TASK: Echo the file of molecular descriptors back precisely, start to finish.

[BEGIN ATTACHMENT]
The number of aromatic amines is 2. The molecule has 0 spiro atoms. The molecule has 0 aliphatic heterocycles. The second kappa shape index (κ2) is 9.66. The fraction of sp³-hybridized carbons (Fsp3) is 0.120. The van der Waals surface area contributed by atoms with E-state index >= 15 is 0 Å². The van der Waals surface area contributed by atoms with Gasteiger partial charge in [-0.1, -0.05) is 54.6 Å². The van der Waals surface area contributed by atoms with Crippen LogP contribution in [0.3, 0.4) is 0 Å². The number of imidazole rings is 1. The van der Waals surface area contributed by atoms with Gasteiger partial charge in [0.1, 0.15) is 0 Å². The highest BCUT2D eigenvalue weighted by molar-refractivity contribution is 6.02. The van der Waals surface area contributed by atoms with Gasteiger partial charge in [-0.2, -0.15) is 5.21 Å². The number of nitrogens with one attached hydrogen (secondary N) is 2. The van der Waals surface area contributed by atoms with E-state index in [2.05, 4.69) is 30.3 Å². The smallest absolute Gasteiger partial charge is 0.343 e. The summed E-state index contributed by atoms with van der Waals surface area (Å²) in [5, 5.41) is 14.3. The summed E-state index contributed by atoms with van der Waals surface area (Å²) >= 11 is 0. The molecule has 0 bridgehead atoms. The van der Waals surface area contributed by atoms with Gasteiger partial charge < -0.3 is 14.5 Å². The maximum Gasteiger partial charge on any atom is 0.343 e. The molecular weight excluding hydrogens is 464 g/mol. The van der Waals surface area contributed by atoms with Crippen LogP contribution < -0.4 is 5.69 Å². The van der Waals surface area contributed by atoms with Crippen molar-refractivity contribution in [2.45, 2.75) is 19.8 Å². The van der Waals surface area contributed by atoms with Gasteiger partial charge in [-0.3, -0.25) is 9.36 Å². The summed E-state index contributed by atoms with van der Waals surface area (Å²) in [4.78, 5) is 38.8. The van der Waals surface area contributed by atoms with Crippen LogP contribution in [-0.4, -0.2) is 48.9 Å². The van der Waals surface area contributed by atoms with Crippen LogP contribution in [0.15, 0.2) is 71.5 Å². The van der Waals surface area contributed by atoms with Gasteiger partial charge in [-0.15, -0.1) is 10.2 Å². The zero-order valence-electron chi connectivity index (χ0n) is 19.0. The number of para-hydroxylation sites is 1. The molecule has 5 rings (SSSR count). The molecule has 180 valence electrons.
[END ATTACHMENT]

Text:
The number of aromatic amines is 2. The molecule has 0 spiro atoms. The molecule has 0 aliphatic heterocycles. The second kappa shape index (κ2) is 9.66. The fraction of sp³-hybridized carbons (Fsp3) is 0.120. The van der Waals surface area contributed by atoms with E-state index >= 15 is 0 Å². The van der Waals surface area contributed by atoms with Gasteiger partial charge in [-0.1, -0.05) is 54.6 Å². The van der Waals surface area contributed by atoms with Crippen LogP contribution in [0.3, 0.4) is 0 Å². The number of imidazole rings is 1. The van der Waals surface area contributed by atoms with Gasteiger partial charge in [0.1, 0.15) is 0 Å². The highest BCUT2D eigenvalue weighted by molar-refractivity contribution is 6.02. The van der Waals surface area contributed by atoms with Gasteiger partial charge in [-0.2, -0.15) is 5.21 Å². The number of nitrogens with one attached hydrogen (secondary N) is 2. The van der Waals surface area contributed by atoms with E-state index in [2.05, 4.69) is 30.3 Å². The smallest absolute Gasteiger partial charge is 0.343 e. The summed E-state index contributed by atoms with van der Waals surface area (Å²) in [5, 5.41) is 14.3. The summed E-state index contributed by atoms with van der Waals surface area (Å²) >= 11 is 0. The molecule has 0 bridgehead atoms. The van der Waals surface area contributed by atoms with Gasteiger partial charge < -0.3 is 14.5 Å². The maximum Gasteiger partial charge on any atom is 0.343 e. The molecular weight excluding hydrogens is 464 g/mol. The van der Waals surface area contributed by atoms with Crippen LogP contribution < -0.4 is 5.69 Å². The van der Waals surface area contributed by atoms with Crippen molar-refractivity contribution in [2.45, 2.75) is 19.8 Å². The van der Waals surface area contributed by atoms with Gasteiger partial charge in [-0.3, -0.25) is 9.36 Å². The summed E-state index contributed by atoms with van der Waals surface area (Å²) in [4.78, 5) is 38.8. The van der Waals surface area contributed by atoms with Crippen LogP contribution in [-0.4, -0.2) is 48.9 Å². The van der Waals surface area contributed by atoms with Crippen LogP contribution in [0.15, 0.2) is 71.5 Å². The van der Waals surface area contributed by atoms with Gasteiger partial charge in [-0.15, -0.1) is 10.2 Å². The zero-order valence-electron chi connectivity index (χ0n) is 19.0. The number of para-hydroxylation sites is 1. The molecule has 5 rings (SSSR count). The molecule has 180 valence electrons.